Apple this morning lifted the lid on its third-generation iPad, simply called the "new iPad". Like many analysts predicted, it is an incremental upgrade rather than a completely new model. However, one of its heralded new features, 4G connectivity, won't be available in Australia.
The new iPad looks identical to the iPad 2, but boasts a high resolution "retina" display, has an upgraded 5-megapixel camera and is powered by Apple's new A5X dual-core processor, which claims improved graphics performance thanks to a quad-core GPU. It also boasts 4G connectivity that, for now, simply is not compatible with any Australian networks.
The new iPad is 4G (LTE) capable in the US and Canada, with separate models that will work on the Verizon and AT&T networks. However, Wi-Fi + 4G models of the new iPad use the 700MHz and 2100MHz LTE bands while Telstra, the only carrier in Australia to have a 4G network, uses the unsupported 1800MHz band. Aussies will still benefit from dual-channel HSPA+ technology which provides a theoretical maximum download speed of 42Mbps, but this is not 4G. Think of it more as 3G+.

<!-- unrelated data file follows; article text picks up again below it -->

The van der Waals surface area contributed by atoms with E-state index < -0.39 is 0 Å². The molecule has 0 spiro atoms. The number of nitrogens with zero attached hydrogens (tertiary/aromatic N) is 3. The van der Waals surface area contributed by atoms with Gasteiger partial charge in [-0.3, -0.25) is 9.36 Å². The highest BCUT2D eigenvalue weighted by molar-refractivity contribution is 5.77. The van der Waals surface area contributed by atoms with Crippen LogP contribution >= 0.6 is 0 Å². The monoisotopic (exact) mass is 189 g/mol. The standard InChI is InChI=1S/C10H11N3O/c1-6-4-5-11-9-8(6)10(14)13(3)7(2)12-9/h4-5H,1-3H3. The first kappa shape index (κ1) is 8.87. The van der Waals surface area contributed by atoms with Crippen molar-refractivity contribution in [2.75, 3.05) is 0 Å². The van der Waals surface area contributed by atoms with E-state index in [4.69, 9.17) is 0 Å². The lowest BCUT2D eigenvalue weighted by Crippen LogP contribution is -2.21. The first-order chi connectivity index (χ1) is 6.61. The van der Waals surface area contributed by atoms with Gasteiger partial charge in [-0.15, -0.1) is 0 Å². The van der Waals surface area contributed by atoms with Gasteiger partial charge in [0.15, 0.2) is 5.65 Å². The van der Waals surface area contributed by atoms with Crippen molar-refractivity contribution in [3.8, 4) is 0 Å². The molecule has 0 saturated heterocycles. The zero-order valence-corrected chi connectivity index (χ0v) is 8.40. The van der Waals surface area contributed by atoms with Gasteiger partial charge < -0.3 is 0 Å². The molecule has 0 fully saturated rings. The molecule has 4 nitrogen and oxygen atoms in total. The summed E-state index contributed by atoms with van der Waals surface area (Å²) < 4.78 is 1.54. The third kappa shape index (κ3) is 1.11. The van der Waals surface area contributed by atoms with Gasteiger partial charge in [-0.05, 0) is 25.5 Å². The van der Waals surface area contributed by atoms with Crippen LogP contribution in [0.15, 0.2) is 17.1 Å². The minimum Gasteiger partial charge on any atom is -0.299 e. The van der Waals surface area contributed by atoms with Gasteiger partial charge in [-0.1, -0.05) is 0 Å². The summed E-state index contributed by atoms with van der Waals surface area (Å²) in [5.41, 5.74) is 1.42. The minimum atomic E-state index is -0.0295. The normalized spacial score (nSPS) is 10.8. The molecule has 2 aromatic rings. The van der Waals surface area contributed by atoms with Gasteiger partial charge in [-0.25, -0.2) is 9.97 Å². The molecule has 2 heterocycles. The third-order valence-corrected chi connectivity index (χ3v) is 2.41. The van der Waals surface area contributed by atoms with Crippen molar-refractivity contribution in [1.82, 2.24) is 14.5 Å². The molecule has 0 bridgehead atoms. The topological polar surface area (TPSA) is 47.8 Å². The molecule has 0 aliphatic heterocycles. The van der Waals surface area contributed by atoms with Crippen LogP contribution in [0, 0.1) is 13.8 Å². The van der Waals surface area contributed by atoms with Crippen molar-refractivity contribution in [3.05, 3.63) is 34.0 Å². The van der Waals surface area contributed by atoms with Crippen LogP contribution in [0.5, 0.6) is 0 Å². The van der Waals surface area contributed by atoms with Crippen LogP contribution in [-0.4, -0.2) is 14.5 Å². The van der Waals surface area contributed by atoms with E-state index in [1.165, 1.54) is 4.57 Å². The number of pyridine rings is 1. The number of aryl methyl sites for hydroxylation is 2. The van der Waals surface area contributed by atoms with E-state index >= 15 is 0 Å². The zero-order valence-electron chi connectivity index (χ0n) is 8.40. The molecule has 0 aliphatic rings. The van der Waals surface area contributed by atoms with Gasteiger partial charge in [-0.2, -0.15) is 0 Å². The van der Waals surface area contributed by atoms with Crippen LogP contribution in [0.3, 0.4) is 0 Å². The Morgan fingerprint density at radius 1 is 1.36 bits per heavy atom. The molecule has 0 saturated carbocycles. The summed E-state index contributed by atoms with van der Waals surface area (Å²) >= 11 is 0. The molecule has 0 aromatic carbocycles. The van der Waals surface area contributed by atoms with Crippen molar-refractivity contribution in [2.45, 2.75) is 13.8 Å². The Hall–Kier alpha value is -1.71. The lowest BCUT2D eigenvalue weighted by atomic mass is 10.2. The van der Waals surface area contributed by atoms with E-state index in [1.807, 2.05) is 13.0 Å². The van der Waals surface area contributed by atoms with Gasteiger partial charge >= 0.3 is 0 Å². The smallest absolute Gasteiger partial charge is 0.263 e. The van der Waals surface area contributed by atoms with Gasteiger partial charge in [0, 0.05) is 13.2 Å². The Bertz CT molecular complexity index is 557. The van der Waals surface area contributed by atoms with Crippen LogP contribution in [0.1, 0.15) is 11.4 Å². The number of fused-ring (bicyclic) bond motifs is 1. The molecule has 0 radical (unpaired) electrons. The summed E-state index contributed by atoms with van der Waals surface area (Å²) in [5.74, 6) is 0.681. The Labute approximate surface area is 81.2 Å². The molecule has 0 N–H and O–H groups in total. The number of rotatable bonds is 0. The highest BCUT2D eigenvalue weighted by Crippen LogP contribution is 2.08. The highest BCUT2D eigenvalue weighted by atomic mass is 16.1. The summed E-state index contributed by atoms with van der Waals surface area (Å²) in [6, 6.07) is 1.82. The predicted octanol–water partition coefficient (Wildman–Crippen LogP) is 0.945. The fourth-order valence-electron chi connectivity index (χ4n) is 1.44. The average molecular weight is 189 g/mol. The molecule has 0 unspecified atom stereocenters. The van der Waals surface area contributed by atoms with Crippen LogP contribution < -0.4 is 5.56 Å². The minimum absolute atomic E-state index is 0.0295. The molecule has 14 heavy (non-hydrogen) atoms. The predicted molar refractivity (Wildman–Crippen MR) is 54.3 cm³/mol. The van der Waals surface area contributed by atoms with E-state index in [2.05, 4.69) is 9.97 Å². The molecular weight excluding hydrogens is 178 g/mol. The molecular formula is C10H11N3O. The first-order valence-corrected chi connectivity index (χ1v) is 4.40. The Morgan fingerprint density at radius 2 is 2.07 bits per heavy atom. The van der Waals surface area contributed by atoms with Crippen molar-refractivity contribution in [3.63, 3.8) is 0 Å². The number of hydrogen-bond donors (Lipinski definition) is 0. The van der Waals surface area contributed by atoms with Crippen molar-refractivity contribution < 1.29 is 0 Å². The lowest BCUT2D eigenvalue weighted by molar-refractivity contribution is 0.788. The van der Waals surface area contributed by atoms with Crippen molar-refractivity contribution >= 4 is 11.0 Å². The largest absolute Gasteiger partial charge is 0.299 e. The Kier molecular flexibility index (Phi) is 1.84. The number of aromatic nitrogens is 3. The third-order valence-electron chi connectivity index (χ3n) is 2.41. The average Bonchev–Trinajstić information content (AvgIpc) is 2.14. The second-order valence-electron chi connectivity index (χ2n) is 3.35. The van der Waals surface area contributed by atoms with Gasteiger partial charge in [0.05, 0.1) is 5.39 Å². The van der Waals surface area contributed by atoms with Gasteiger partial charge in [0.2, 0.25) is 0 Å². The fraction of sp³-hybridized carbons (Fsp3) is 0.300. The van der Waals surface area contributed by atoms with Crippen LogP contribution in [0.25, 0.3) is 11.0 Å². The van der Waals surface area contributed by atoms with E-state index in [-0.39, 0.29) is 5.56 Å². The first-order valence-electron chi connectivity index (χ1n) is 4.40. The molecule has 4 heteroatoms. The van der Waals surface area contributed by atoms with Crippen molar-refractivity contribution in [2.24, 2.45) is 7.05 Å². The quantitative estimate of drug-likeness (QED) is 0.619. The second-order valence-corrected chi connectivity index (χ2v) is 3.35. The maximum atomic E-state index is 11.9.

Despite not being compatible with Telstra's 4G network in Australia, Apple still advertises 4G on its Australian iPad Web page.
Given that the iPad's 4G capabilities won't be of any use in Australia, it seems a little odd that Apple is still advertising 4G connectivity as a feature on the Australian Apple Web site. 4G is listed as one of the major new features on the dedicated, Australian iPad page, while the wireless broadband model of the new iPad is now called Wi-Fi + 4G rather than Wi-Fi +3G.
Under the catchline "Ultra fast wireless. Full speed ahead", Apple says the new iPad is "built with the latest in wireless technology." While the new iPad certainly does have this technology available, the fact that it isn't compatible in Australia is enough to potentially confuse consumers.
We contacted an Apple Australia representative to ask why the new iPad will be marketed with 4G in Australia when the feature isn't compatible Down Under, but we are yet to receive an official response. We'll update this article with any new information if and when it comes to hand.